More impressive than either engine is the new Xtronic CVT. This is the same unit found in the Murano SUV, but it has benefited from an upgraded "Sport" controller that uses adaptive logic to adjust shift patterns under varying conditions.
As a rule we haven't been too impressed with CVTs, but our brief experience in the Altima suggests this technology is finally ready for prime time. While technically not "shifting" at all, this CVT made the most of both the four-cylinder and V6 engines' power and torque. When rolling into the throttle, or climbing a hill, the CVT allowed the engines to rev quickly and build power before executing a simulated — and very positive feeling — "upshift."
Nissan has been pushing CVT technology for over a decade. It feels the improved efficiency and smoothness offered by this transmission design represents the wave of the future. The company expects to sell 1 million CVTs globally, every year, by 2008. If they all work this well we'll happily contribute to that number. Buyers still not sold on the merits of CVTs can select a six-speed manual transmission for either engine.
It's what's on the inside that really counts While we appreciated the 2007 Altima's structural and drivetrain improvements, I think everyone can agree on where this car really needed a redo: interior quality. As paradigm-shifting as that 2002 Altima was, it never threatened the segment leaders in terms of cabin environment. For this redesign Nissan wanted to "build on the strengths, address the weaknesses" of the current model.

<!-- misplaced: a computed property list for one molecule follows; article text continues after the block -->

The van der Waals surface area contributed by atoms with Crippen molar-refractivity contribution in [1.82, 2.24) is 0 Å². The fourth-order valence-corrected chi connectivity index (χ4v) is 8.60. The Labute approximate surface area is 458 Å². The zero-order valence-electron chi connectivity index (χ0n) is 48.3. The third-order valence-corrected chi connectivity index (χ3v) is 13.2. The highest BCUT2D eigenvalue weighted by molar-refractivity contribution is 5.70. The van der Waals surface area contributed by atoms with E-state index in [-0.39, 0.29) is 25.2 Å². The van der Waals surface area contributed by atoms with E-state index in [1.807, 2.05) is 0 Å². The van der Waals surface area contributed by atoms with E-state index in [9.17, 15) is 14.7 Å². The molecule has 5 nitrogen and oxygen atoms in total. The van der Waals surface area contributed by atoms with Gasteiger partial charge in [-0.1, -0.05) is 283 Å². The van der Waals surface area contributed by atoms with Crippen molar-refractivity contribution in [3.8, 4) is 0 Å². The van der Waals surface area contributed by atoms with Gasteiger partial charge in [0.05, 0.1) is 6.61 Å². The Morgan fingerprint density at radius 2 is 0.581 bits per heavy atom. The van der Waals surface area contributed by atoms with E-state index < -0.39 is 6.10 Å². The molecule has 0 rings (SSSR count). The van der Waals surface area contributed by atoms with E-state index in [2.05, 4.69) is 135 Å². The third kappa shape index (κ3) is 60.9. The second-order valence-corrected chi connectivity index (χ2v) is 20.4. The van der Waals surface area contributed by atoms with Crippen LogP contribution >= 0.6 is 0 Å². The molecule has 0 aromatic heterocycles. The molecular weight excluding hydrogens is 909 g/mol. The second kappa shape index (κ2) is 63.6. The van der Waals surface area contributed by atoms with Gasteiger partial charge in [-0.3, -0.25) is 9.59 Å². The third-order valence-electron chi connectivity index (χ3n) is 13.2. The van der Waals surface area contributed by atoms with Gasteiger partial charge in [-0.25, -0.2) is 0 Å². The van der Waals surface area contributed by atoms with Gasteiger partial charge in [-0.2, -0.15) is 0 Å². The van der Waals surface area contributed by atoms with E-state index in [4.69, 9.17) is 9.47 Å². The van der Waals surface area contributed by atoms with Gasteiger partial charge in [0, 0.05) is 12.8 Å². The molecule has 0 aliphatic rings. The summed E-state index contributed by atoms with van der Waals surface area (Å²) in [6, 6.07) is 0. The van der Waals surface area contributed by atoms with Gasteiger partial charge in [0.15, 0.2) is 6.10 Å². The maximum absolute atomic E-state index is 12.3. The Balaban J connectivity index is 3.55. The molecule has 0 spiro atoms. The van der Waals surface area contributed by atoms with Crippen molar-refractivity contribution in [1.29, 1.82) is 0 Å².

Tapping on the new Altima's dash and door panels confirmed Nissan did its homework. The previously rock-hard plastics have given way to well, supple plastics. Seat leather and interior controls are also clearly improved. It's not like you'll confuse the Altima's interior with an Aston Martin's, but the car can finally stand toe-to-toe with Accord and Camry cabins.
For instance, our test car was equipped with dual-zone climate controls and the temperature knobs had a confident, weighty feel as we turned them back and forth (also a slick temperature display inside the knobs). The gauge cluster and radio displays have a significantly brighter and more polished appearance, and the available Intelligent Key system allows for push-button engine starting.
Other options include a nine-speaker Bose audio system and a Bluetooth hands-free phone system. Of course there's still that Nissan-esque folding door over the storage pocket at the base of the center stack. But the one on our test car actually worked smoothly without feeling like it was about to break off in our hand.
It's also worth noting that although Nissan shortened the car's wheelbase by 1 inch during its redesign, the Altima's total interior volume remains the same. This was accomplished by reworking the firewall location and trunk layout, yet trunk space remains about the same.
All-new car, same old mission Nissan wants the 2007 Altima to be among the top three selling cars in the U.S. Beyond the improvements listed above, the company will add a hybrid model during the winter of 2007 as part of its goal. These enhancements will probably maintain the Altima's standing in the market, but with an all-new Camry (and Camry Hybrid) hitting showrooms, along with increasing pressure from upstarts like Hyundai and Mazda, getting Altima on the sales podium will be an uphill battle.
Nissan doesn't appear concerned, however. The Altima has been part of uphill battles before.